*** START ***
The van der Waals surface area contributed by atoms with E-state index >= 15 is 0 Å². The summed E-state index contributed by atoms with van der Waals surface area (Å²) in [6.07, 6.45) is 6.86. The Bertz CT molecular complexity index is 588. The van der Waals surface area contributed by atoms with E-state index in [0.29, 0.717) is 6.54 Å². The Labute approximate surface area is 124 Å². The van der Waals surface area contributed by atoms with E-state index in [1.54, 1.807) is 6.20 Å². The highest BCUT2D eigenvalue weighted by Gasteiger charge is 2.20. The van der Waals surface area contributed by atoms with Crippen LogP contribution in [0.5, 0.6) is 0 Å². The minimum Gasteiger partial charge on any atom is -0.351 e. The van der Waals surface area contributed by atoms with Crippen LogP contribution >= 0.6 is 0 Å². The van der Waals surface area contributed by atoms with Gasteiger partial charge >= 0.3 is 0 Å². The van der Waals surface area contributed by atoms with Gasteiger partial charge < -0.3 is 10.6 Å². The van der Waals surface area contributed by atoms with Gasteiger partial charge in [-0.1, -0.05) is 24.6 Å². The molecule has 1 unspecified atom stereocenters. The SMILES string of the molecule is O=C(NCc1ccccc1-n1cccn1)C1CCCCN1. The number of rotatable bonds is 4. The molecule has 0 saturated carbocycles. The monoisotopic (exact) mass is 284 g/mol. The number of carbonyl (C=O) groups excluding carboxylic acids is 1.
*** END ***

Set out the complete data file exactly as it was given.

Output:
The van der Waals surface area contributed by atoms with E-state index >= 15 is 0 Å². The summed E-state index contributed by atoms with van der Waals surface area (Å²) in [6.07, 6.45) is 6.86. The Bertz CT molecular complexity index is 588. The van der Waals surface area contributed by atoms with E-state index in [0.29, 0.717) is 6.54 Å². The Labute approximate surface area is 124 Å². The van der Waals surface area contributed by atoms with E-state index in [1.54, 1.807) is 6.20 Å². The highest BCUT2D eigenvalue weighted by Gasteiger charge is 2.20. The van der Waals surface area contributed by atoms with Crippen LogP contribution in [0.5, 0.6) is 0 Å². The minimum Gasteiger partial charge on any atom is -0.351 e. The van der Waals surface area contributed by atoms with Crippen LogP contribution >= 0.6 is 0 Å². The van der Waals surface area contributed by atoms with Gasteiger partial charge >= 0.3 is 0 Å². The van der Waals surface area contributed by atoms with Gasteiger partial charge < -0.3 is 10.6 Å². The van der Waals surface area contributed by atoms with Gasteiger partial charge in [-0.1, -0.05) is 24.6 Å². The molecule has 1 unspecified atom stereocenters. The SMILES string of the molecule is O=C(NCc1ccccc1-n1cccn1)C1CCCCN1. The number of rotatable bonds is 4. The molecule has 0 saturated carbocycles. The monoisotopic (exact) mass is 284 g/mol. The number of carbonyl (C=O) groups excluding carboxylic acids is 1.